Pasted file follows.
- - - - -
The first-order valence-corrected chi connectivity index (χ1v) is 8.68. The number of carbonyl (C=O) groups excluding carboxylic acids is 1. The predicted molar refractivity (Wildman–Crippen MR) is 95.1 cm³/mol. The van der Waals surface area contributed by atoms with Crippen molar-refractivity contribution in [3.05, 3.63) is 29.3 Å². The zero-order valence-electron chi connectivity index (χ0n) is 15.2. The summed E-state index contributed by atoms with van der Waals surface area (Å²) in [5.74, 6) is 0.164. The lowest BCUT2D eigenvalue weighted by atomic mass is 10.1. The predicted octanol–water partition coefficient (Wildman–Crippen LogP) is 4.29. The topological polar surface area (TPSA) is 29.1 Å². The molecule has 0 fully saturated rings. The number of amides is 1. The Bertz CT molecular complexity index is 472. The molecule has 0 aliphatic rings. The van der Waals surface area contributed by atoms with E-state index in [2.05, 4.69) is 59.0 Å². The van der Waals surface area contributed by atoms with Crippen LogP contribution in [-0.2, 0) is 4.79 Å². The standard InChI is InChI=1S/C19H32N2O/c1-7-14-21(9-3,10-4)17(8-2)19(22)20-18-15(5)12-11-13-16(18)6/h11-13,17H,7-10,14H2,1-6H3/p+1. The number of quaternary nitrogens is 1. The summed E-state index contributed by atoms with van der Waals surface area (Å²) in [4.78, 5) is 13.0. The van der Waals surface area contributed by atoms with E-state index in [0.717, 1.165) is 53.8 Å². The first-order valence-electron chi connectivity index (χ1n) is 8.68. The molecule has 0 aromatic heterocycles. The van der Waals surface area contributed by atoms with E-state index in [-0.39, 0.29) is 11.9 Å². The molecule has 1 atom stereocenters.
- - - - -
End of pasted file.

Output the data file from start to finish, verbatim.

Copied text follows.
The first-order valence-corrected chi connectivity index (χ1v) is 8.68. The number of carbonyl (C=O) groups excluding carboxylic acids is 1. The predicted molar refractivity (Wildman–Crippen MR) is 95.1 cm³/mol. The van der Waals surface area contributed by atoms with Crippen molar-refractivity contribution in [3.05, 3.63) is 29.3 Å². The zero-order valence-electron chi connectivity index (χ0n) is 15.2. The summed E-state index contributed by atoms with van der Waals surface area (Å²) in [5.74, 6) is 0.164. The lowest BCUT2D eigenvalue weighted by atomic mass is 10.1. The predicted octanol–water partition coefficient (Wildman–Crippen LogP) is 4.29. The topological polar surface area (TPSA) is 29.1 Å². The molecule has 0 fully saturated rings. The number of amides is 1. The Bertz CT molecular complexity index is 472. The molecule has 0 aliphatic rings. The van der Waals surface area contributed by atoms with E-state index in [2.05, 4.69) is 59.0 Å². The van der Waals surface area contributed by atoms with Crippen LogP contribution in [-0.2, 0) is 4.79 Å². The standard InChI is InChI=1S/C19H32N2O/c1-7-14-21(9-3,10-4)17(8-2)19(22)20-18-15(5)12-11-13-16(18)6/h11-13,17H,7-10,14H2,1-6H3/p+1. The number of quaternary nitrogens is 1. The summed E-state index contributed by atoms with van der Waals surface area (Å²) in [4.78, 5) is 13.0. The van der Waals surface area contributed by atoms with E-state index in [0.717, 1.165) is 53.8 Å². The first-order valence-electron chi connectivity index (χ1n) is 8.68. The molecule has 0 aromatic heterocycles. The van der Waals surface area contributed by atoms with E-state index in [-0.39, 0.29) is 11.9 Å². The molecule has 1 atom stereocenters.